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Becoming Intimate With Money


On the way to the grocery store, I heard a conversation about relationships on talk radio.

One person asks, is it true that your happiness is controlled by your mind? The question was directed to the listeners, so I instantly considered the possibility. It is true that our happiness is controlled by our minds, but so many of us turn to things, situations, and people for happiness. I thought how great this topic falls into our relationship with money.

The majority, if not all of us have an intimate relationship with money. We believe that money will bring happiness, when it is the exact opposite. Money is just a tool that we use for consumption of various products. Money does not have feelings and in return, it cannot provide happiness.

During my journey of writing “EXIT: How to Leave Debt Forever”, I gained a better understanding of money. I too dedicated my life to money at one time. I believed that with money I could consume happiness. I viewed happiness as a product and not an emotion. Whenever I was having a bad day, I would run to the ATM and “withdraw happiness”. It became so severe that I began to work two full-time jobs to support my happiness. I know I gave at least 16 hours a day away to working, because in my mind I was achieving happiness.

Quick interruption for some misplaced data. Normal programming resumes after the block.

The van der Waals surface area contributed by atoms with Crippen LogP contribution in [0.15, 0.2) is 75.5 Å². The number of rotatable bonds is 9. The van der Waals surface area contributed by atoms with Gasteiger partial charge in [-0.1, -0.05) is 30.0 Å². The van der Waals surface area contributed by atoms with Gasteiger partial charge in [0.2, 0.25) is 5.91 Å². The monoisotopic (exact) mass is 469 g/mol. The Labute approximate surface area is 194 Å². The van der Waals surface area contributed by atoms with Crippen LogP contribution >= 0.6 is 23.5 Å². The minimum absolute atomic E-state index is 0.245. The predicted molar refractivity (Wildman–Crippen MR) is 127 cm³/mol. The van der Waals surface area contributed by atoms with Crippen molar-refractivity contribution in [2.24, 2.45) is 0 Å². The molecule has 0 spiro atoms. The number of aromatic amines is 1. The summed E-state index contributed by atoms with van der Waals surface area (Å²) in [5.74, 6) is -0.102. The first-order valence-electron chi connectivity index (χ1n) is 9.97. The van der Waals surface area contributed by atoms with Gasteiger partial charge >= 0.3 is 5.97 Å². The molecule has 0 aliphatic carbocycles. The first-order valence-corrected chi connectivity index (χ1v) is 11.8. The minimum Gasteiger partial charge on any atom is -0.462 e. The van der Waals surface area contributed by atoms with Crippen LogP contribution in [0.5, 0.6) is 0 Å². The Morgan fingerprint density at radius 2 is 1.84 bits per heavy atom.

In reality, I was having a bad relationship with money.

My relationship with money should have only been to use money, not to find happiness and definitely not love. Before I knew it, I was more concerned with increasing money than increasing my well-being. By giving at least 16 hours of my life away every day, I only had time to sleep. As time progressed, I had less and less happiness. I was destroying the joy of life to make a run for the lust of money. It got even worse, because whenever I had time to myself I would indulge in “things” to replace my loss of happiness. I would accumulate insane bills, because I know my sweetheart, money, would pick up the tab.

As I pulled into the parking lot of my local grocery store, I visualized finding happiness in things or someone. I realized that it was my mind that created the happiness. For some, you can have fun all by yourself. It is great to share your happiness with someone, but your happiness starts from within.

A great example is a homeless individual on the street. Picture the homeless person sitting next to a garbage can. The individual is depressed and in dire need of money, food, clothing, and a home. Now, imagine a million dollars sitting in that garbage can. The homeless person is still depressed and in dire need of money, food, clothing, and a home. The money didn’t change anything. If money naturally had that effect, the homeless person would’ve been happy in the presence of the money. It is not until the money is seen and mentally that person triggers happiness. This displays how we should view money. When we understand our relationship, we can eliminate being tied to a “dead-end” job, working multiple jobs, overspending, and destroying true happiness.

Read more posts by Nicholas Maze, finance expert. Nicholas is a blogger for JenningsWire.


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